Israeli Jews prefer Republican candidate Mitt Romney over US President Barack Obama by an almost 3:1 margin, according to a "Peace Index" poll conducted by the Israel Democracy Institute and Tel Aviv University that was released Sunday.
The polling figures stand in stark contrast to polls taken of American Jews, which show they prefer Obama by a similarly wide margin. An American Jewish Committee poll at the end of September showed US Jews favoring Obama over Romney 63%-27%.
The "Peace Index" poll also puts Israel at odds with most of the rest of the world, which – according to a BBC poll published last week of nearly 22,000 people in 21 countries -- found Obama favored by an average of 50%, with only 9% for Romney. The Democrat was the preferred candidate in every country polled, except for Pakistan.
Asked "in terms of Israeli interests, who would be preferable to win the elections next month in the US," 57.2% of Israeli Jews said Romney, while only 21.5% said Obama.
Among Israeli Arabs, the numbers were reversed, with 45% opting for Obama, and 15% for Romney.
A similar Peace Index poll in July found that Israelis felt that Romney "assigned more importance to defending Israel's national interest" than Obama by a 2:1 ratio: 40% for Romney to 19% for Obama.
The latest poll was carried out among 601 respondents making up a representative sample of Israel's adult population. It was carried out October 22-24, and had a margin of error of 4.5%.
In another question related to the US elections, more than two-thirds of Israeli Jews (69%) do not believe that the results of the US's November 6th elections will affect the outcome of the Israeli elections some 10 weeks later, while 51% of Israeli Arabs believe they will have an impact.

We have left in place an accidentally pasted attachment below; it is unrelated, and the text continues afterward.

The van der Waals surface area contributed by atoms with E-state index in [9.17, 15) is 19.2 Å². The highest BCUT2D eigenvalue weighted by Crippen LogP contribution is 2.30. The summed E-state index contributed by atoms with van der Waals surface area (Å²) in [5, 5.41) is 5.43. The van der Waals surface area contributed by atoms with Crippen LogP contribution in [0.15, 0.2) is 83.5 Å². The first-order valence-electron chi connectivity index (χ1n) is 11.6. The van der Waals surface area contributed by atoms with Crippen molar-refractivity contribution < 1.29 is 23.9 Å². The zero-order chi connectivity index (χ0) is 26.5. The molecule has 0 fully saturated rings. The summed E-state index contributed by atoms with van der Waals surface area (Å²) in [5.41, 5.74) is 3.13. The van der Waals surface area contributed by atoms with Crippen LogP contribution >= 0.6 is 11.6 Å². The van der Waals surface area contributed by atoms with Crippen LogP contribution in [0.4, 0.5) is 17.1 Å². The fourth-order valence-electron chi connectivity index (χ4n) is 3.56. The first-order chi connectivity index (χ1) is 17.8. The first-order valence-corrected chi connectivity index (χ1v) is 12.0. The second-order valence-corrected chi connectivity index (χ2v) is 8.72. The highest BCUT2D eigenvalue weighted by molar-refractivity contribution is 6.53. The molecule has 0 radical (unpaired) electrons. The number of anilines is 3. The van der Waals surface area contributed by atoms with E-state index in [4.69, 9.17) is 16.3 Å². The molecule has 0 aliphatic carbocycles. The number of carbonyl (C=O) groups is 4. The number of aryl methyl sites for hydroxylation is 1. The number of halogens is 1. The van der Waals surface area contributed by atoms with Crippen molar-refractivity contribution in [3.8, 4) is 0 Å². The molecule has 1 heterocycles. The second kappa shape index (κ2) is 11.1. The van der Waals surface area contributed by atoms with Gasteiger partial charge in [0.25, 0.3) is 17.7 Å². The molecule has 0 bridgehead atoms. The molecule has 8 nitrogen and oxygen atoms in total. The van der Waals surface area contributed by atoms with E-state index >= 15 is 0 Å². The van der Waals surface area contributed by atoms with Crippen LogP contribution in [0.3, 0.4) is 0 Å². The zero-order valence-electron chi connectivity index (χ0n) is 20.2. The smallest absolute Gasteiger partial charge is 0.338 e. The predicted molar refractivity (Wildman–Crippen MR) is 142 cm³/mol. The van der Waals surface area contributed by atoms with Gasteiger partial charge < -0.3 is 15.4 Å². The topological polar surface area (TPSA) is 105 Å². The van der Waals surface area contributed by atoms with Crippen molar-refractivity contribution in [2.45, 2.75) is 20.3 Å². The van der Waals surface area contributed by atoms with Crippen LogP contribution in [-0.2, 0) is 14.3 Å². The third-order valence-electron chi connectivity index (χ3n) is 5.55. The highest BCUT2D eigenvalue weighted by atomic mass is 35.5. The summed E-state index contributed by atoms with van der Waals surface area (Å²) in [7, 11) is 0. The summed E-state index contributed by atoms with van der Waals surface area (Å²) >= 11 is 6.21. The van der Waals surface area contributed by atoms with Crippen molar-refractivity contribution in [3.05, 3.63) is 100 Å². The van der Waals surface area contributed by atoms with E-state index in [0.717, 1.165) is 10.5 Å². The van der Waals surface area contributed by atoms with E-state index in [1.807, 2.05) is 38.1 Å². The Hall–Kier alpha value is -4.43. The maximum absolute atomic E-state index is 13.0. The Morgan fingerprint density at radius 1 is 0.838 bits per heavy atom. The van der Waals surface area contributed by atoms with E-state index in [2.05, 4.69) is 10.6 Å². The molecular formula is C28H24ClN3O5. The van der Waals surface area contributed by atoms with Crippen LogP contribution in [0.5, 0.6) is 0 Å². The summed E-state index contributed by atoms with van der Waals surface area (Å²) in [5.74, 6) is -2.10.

There has been some speculation that an Obama victory could be bad for Prime Minister Binyamin Netanyahu, since the Israeli electorate might then want to vote in a prime minister likely to have better ties with the president; and that a Romney victory might help Netanyahu, because the public will want a prime minister known to have a good rapport with Romney.
On other matters, the poll found that more than half the country's Jews (53%) do not believe there were opportunities during Netanyahu's current term to restart the negotiations with the Palestinians that he did not take advantage of, while some 32% believed that he did miss opportunities. The data for Arab Israelis was reversed, with 56% saying he passed up opportunities, and 36% saying he did not.
Some 60% of the respondents either fully agree or agree to some extent with the premise that Israel's security and diplomatic policy toward the Palestinians will not change significantly regardless of what government is formed following the next elections. That percentage rises to 65% among Israeli Arabs.
When presented with the same remark regarding whether the country's socioeconomic polices will stay he same regardless of what government is formed, 46% of the Jews and 63% of the Arab population agreed with that statement.
Some 64% of the Jewish population, and 35% of the Arabs, said it was either very undesirable or undesirable to some extent for Arab political parties to be part of the next governing coalition.
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